Subject Leader: Mr I Lund
What specification (syllabus) is being taught?
OCR - A Level - Drama and Theatre Studies - H459
Drama is an exciting, energising and challenging subject which will enrich you on
both a personal and academic level.
To watch and be part of live performances, to go through something together as a group, learning about them, laughing with them, helping them over good and bad times and sharing the intense moments of happiness and nervousness is how we might describe the most precious moments of our lives and yet is precisely all those things you go through putting on a play or being part of a course of Drama.
There is a strong emphasis on learning through practical application of new and
challenging theatrical techniques, garnering an extended appreciation of the
possibilities of how theatre can communicate meaning and inference to audiences.
Theoretical components in research and performance are therefore easier to grasp
and interrogate, resulting in a deeper level of understanding.
Who should take this course?
“I regard Theatre is the greatest of all Art forms, it is the most immediate way in
which a human being can share with another the sense of what it is to be a human
being”. Reflecting on this powerful quote, the course is ideal for anyone who loves
theatre and performance, wants to develop confidence and is interested in the
world around them and wider sociological concepts.
Following the study of this course of Drama and Theatre Studies, students would be
well placed to pursue any of the following careers: an Actor, Stage Management,
Technical and Lighting director Costume designer, Theatre and Arts management,
Director, Playwright, Script Writer for TV, Radio and Film, Drama therapist, Youth
officer, Community and young people’s theatre, Prop maker, Scene/Set designer or
even a Teacher.
We have many students who have successfully gained places at some of the most
prestigious acting schools in the country and now have successful careers in the
profession, with a number of them spearheading their own theatre companies.
Others progressed to study joint honours at undergraduate level, with subjects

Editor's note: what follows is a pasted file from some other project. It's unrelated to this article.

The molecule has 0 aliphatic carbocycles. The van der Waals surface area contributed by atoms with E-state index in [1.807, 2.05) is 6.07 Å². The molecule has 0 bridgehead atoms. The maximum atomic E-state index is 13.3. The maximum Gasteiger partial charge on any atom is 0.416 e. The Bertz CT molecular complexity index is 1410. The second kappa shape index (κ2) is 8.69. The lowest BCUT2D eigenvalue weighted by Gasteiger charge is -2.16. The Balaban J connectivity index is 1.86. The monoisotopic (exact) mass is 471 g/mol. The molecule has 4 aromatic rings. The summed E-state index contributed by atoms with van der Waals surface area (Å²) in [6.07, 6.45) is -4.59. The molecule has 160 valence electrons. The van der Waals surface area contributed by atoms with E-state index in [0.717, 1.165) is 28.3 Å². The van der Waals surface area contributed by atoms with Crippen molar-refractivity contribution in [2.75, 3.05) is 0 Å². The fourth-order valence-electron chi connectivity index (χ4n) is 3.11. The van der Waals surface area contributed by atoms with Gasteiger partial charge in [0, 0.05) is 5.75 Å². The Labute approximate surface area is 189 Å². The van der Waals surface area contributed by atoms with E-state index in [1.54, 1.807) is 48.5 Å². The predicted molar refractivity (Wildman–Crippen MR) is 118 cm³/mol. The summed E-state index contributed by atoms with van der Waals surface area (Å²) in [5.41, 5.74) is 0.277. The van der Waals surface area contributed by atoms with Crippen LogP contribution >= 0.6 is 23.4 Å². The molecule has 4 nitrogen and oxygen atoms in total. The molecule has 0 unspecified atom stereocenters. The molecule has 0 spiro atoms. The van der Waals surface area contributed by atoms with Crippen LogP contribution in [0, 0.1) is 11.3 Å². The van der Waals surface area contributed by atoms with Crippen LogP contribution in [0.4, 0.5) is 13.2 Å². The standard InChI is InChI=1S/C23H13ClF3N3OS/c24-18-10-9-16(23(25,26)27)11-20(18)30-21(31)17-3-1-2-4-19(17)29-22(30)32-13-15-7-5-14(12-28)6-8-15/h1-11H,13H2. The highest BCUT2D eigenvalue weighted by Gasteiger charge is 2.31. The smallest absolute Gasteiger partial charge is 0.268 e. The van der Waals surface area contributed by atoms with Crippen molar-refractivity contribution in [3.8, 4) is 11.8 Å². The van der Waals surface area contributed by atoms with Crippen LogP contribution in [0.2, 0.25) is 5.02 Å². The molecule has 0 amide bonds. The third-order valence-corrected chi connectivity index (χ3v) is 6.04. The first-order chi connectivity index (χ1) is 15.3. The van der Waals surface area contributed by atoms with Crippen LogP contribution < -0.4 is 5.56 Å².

ranging from Creative Writing through to English and Media. Equally, we have many
students who have studied the course previously, who have gone on to gain places
at prestigious universities in other diverse subjects, with interviewers noting the
personal skills and experiences gained through a course such as this as a positive
attribute to their application.
What are the entry requirements?
The course is primarily aimed at students who studied Drama at GCSE/BTEC and
achieved at least a grade 5 or equivalent. It is open, however, to students who have
not studied Drama specifically, especially those who have pursued an interest
through extra-curricular opportunities. Applications are assessed on an individual
basis for students in this position.
What are the key topics and themes?
When will they be taught?
Drama is a subject that by its nature requires candidates to consider individual, moral, ethical, social, cultural and contemporary issues. The specification provides a framework for exploration of such issues and includes specific content through
which performances may address these issues.
We have chosen texts that provide
you with a broad range of cultures, genre, period and style - whilst also extending
plenty of opportunities to explore the associated moral and social issues. There will
be a great emphasis on studying the plays practically to encourage your engagement
and ability to reflect on them.
This specification seeks to emphasise the unique qualities of Drama and Theatre
Studies, providing a positive balance between practical and theoretical aspects. You
will read, analyse and act from recognised texts and have the opportunity to develop your own work through improvisation and other theatrical techniques, developing both your acting and technical production skills. You will also develop an understanding of how Multimedia design aspects, including projection and live camera work, can be utilised to communicate artistic intentions to the audience.